Resource Library

Social cruelty, or bullying, has reached the level of “life and death.” With summer 2012 now here, parents are asking questions about how camp counselors and staff are being trained to keep their children safe. Please note that the parental question is clearly focused on direct caregivers — not on camp administration. Since school teachers have essentially been unsuccessful in preventing bullying nationwide, parents and guardians are not prepared to either waste their money or have their child victimized in a day or residential program.

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Anxiety is climbing steadily in the United States. It’s been tracked for years in adults, but researchers also report similar increases in children and teens. To give you an idea of how anxiety has climbed, consider this: A typical school-age child today (your camper) is as anxious as a child psychiatric patient during the 1950s (Twenge, 2000). Yes, it’s increased that much. And camps are seeing the fallout. Separating from parents seems more difficult. Campers seem more resistant to taking healthy risks and trying new things. There are phobias, eating issues, and sleep issues.

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Long-range planning and facilities management are important parts of maintaining camp assets and building a better community environment for staff and campers alike. Collaborating with a professional architectural and planning group can help camps learn more about their property, which will aid them in planning for the future and optimizing the use of their facility.

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At the ACA National Conference in Atlanta in 2016, 4-H camp directors from across the country spent a day exploring relevant topics. Nationally, 4-H is one branch of the Extension Services, which includes Master Gardeners and other program areas that rely on volunteers. One common and highly charged topic was how to handle volunteer camp staff  who act like they are tenured for life. While almost every camp relies on experienced volunteers, sometimes they need to be reminded that Camp 2017 is not the same as when they were in fourth grade.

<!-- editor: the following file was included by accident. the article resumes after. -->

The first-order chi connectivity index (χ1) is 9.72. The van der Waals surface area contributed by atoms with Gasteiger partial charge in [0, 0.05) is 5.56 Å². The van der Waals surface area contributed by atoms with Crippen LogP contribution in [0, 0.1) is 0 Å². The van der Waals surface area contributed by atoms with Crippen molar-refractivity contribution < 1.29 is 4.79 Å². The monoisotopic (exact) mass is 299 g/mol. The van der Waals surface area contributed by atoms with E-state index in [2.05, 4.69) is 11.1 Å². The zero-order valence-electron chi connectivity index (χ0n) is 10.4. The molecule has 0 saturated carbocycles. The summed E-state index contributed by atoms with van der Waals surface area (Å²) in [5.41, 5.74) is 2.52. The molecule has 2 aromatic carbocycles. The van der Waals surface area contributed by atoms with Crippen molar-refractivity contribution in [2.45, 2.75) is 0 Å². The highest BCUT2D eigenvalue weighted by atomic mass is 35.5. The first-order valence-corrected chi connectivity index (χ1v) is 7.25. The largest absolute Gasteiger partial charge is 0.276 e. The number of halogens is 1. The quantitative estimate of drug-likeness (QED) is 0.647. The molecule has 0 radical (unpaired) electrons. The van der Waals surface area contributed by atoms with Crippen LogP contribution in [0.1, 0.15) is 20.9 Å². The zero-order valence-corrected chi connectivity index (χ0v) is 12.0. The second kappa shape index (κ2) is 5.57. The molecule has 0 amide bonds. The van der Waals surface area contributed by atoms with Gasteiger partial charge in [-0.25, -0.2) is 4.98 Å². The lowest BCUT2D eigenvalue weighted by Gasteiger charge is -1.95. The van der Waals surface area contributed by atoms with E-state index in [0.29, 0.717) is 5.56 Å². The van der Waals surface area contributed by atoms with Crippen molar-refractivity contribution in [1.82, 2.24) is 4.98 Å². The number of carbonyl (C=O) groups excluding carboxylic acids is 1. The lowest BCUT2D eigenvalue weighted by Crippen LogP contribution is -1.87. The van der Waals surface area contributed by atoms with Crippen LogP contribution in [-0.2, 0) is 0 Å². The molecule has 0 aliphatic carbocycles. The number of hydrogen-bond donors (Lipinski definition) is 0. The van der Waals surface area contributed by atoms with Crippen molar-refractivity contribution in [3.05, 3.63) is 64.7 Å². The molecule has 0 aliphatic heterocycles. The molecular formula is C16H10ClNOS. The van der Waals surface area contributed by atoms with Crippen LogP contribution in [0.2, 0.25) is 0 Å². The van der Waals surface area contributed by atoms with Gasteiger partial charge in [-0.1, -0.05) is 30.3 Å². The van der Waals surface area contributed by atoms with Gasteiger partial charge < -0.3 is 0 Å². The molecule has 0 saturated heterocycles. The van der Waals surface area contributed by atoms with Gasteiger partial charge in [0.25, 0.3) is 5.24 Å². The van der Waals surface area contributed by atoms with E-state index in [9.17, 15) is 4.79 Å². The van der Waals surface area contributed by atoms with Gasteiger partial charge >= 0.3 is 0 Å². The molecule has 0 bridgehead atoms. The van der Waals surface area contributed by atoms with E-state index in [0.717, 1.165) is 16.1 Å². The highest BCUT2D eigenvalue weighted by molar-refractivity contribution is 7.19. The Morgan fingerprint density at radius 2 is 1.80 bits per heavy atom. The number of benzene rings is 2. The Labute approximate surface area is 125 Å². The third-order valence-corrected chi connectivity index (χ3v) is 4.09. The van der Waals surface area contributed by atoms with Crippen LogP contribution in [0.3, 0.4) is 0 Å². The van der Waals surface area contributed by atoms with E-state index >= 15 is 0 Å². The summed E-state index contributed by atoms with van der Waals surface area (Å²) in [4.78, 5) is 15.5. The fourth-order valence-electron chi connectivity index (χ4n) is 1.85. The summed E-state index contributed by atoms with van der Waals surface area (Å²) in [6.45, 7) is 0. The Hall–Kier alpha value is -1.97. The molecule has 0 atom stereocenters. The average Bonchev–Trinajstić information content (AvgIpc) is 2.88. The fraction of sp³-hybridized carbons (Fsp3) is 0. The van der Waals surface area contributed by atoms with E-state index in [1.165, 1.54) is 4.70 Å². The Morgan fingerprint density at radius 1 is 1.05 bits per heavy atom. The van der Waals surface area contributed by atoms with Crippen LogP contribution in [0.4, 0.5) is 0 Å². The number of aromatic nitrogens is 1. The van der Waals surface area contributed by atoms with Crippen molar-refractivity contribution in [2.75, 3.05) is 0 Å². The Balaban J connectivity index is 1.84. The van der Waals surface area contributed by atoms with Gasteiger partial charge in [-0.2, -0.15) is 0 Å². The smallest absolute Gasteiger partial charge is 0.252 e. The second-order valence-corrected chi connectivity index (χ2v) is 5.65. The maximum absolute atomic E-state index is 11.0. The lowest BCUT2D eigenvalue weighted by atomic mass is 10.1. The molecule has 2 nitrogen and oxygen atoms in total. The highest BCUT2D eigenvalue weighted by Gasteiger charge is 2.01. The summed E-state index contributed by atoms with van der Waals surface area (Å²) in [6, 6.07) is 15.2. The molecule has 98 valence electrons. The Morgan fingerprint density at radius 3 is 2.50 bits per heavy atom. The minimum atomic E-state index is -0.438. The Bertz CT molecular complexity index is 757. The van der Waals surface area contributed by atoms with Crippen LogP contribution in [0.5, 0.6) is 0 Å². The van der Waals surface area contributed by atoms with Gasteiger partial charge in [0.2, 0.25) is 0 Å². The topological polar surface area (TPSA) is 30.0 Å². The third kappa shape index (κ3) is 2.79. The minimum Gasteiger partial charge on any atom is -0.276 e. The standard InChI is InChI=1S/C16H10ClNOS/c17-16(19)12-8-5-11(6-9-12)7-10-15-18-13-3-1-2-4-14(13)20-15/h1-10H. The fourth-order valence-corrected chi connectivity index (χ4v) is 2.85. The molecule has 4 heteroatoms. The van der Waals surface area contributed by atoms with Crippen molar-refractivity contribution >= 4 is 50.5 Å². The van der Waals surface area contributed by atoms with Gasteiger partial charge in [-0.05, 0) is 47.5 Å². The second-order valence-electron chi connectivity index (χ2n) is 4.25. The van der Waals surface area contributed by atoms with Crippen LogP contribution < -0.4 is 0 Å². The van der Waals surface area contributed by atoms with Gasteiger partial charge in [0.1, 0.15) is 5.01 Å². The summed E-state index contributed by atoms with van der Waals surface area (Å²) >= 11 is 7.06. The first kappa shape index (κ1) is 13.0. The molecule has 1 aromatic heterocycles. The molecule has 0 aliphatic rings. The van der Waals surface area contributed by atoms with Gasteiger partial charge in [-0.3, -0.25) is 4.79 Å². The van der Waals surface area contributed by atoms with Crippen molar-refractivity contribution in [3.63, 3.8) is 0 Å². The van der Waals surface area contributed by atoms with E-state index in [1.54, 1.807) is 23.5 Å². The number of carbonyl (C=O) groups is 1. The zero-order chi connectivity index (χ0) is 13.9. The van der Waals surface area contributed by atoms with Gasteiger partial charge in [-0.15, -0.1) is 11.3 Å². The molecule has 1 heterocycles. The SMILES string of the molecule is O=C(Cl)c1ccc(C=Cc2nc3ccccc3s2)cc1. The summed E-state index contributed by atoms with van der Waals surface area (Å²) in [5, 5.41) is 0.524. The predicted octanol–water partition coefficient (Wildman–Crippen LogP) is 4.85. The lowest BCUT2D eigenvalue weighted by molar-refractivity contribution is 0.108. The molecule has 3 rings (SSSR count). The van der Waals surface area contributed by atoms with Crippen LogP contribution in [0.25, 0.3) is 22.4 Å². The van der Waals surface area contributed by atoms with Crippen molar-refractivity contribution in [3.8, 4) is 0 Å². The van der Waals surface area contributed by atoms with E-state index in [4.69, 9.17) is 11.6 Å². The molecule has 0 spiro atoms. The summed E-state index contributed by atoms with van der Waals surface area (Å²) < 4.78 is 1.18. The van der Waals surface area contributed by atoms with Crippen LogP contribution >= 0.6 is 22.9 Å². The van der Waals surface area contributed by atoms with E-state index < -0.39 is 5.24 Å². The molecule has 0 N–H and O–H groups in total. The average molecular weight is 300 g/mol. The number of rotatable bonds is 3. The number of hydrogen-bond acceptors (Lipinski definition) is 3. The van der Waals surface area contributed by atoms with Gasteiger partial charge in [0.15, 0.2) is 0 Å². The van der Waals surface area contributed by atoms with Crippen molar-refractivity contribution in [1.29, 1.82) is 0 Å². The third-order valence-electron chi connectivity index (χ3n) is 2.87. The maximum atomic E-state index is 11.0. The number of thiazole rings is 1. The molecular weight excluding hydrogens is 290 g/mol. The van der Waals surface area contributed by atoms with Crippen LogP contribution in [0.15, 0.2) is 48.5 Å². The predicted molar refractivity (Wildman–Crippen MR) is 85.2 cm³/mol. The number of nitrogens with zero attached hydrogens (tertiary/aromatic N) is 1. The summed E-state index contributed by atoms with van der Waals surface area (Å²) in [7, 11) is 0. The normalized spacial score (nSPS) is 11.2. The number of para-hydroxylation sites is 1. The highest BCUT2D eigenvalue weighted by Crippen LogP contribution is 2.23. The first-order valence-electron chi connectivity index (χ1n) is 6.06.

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Growing Camp
Published Date: 2015-11-01

Camp director Erec Hillis encourages camp professionals to broadly communicate the fact that “camp creates advantage for kids.” He asserts that this “is a winning argument that camp directors must learn to make . . . . It will help directors fill their own individual camps and benefit the industry as a whole” (Hillis, 2015). I agree that this “life-time advantage” argument is persuasive and encourage camp owners and directors to use it. However, the argument has limitations. It can only be addressed to those who are already in the conversation.

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As a camp director, I am always on the lookout for articles, speakers, and individuals that can help me focus my efforts in the right place. I recently attended an orientation and multiple people kept referencing the “Five Cs” needed for success in the 21st century, developed by Pat Bassett, president of the National Association of Independent Schools. The Five Cs are: critical thinking, creativity, collaboration, communication, character — and the bonus “Sixth C,” cosmopolitanism (or cross-cultural competency).

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A Place to Share
Published Date:

I did not always love camp. I attended lots of summer programs as a child: day, resident, church, and even family camps. Each experience had its highs and its lows, but, all in all, I didn't find any to be particularly wonderful. I complained about the heat, the bugs, the food, the strangers with whom I had to share living spaces, and the activities that were outside what I now know to be my comfort zone. I did not love camp.

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Fires are a potential hazard for camps located in wooded areas and urban areas alike. How camps respond and communicate to camp families and the community when a fire does occur can go a long way to alleviating any safety fears or panic, especially if a fire occurs while camp is in session.

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Camper Wellness: A Different Perspective
Published Date: 2007-05-01

Meet Ben. He was a regular kid who did OK in school, had his fair share of friends— some more friendly than others— came from a single-parent home, didn’t have money to burn but certainly had all the basics in place, did his chores with coaxing, and enjoyed doing the things regular kids did: a little baseball, hanging out with friends, and pizza once in a while.

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Having spent the better part of the last thirteen years in summer camps and school classrooms, I have observed the benefits of year-round learning, although not necessarily in the form of year-round school. U.S. Secretary of Education Arne Duncan put school vacations on notice with talk about "fighting the status quo," and calling summer "an inexplicable, counterproductive anachronism that takes youths out of an educational setting for two to three months every year" (Duncan 3/5/2009).

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